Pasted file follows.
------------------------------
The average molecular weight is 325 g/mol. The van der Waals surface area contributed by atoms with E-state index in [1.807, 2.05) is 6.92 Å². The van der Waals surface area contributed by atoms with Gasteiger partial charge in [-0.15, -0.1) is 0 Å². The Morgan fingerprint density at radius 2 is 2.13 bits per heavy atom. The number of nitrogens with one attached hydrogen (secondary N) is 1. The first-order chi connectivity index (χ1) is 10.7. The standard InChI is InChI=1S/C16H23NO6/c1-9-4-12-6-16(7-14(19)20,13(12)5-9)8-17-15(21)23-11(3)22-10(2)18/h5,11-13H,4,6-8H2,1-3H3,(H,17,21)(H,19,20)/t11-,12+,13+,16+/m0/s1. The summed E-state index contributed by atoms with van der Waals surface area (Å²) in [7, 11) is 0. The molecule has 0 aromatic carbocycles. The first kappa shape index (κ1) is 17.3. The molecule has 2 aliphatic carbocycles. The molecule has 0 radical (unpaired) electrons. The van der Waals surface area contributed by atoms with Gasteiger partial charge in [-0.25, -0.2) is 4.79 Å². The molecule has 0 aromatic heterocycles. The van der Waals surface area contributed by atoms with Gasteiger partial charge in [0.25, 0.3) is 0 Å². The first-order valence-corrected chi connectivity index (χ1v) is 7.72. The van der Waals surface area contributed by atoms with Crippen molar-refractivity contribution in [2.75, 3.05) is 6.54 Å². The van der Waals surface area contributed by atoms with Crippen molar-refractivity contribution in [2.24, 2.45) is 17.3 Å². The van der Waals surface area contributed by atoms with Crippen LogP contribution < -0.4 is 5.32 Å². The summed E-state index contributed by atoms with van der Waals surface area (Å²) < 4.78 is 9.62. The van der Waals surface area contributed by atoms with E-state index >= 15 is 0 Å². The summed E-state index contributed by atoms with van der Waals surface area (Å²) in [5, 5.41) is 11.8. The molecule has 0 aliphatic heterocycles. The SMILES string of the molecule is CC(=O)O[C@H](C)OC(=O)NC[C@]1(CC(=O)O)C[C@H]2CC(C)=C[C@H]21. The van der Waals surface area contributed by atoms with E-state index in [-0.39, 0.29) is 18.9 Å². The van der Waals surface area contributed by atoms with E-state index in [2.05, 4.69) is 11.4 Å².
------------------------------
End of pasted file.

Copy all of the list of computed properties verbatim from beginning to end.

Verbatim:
The average molecular weight is 325 g/mol. The van der Waals surface area contributed by atoms with E-state index in [1.807, 2.05) is 6.92 Å². The van der Waals surface area contributed by atoms with Gasteiger partial charge in [-0.15, -0.1) is 0 Å². The Morgan fingerprint density at radius 2 is 2.13 bits per heavy atom. The number of nitrogens with one attached hydrogen (secondary N) is 1. The first-order chi connectivity index (χ1) is 10.7. The standard InChI is InChI=1S/C16H23NO6/c1-9-4-12-6-16(7-14(19)20,13(12)5-9)8-17-15(21)23-11(3)22-10(2)18/h5,11-13H,4,6-8H2,1-3H3,(H,17,21)(H,19,20)/t11-,12+,13+,16+/m0/s1. The summed E-state index contributed by atoms with van der Waals surface area (Å²) in [7, 11) is 0. The molecule has 0 aromatic carbocycles. The first kappa shape index (κ1) is 17.3. The molecule has 2 aliphatic carbocycles. The molecule has 0 radical (unpaired) electrons. The van der Waals surface area contributed by atoms with Gasteiger partial charge in [-0.25, -0.2) is 4.79 Å². The molecule has 0 aromatic heterocycles. The van der Waals surface area contributed by atoms with Gasteiger partial charge in [0.25, 0.3) is 0 Å². The first-order valence-corrected chi connectivity index (χ1v) is 7.72. The van der Waals surface area contributed by atoms with Crippen molar-refractivity contribution in [2.75, 3.05) is 6.54 Å². The van der Waals surface area contributed by atoms with Crippen molar-refractivity contribution in [2.24, 2.45) is 17.3 Å². The van der Waals surface area contributed by atoms with Crippen LogP contribution < -0.4 is 5.32 Å². The summed E-state index contributed by atoms with van der Waals surface area (Å²) < 4.78 is 9.62. The van der Waals surface area contributed by atoms with E-state index >= 15 is 0 Å². The summed E-state index contributed by atoms with van der Waals surface area (Å²) in [5, 5.41) is 11.8. The molecule has 0 aliphatic heterocycles. The SMILES string of the molecule is CC(=O)O[C@H](C)OC(=O)NC[C@]1(CC(=O)O)C[C@H]2CC(C)=C[C@H]21. The van der Waals surface area contributed by atoms with E-state index in [-0.39, 0.29) is 18.9 Å². The van der Waals surface area contributed by atoms with E-state index in [2.05, 4.69) is 11.4 Å².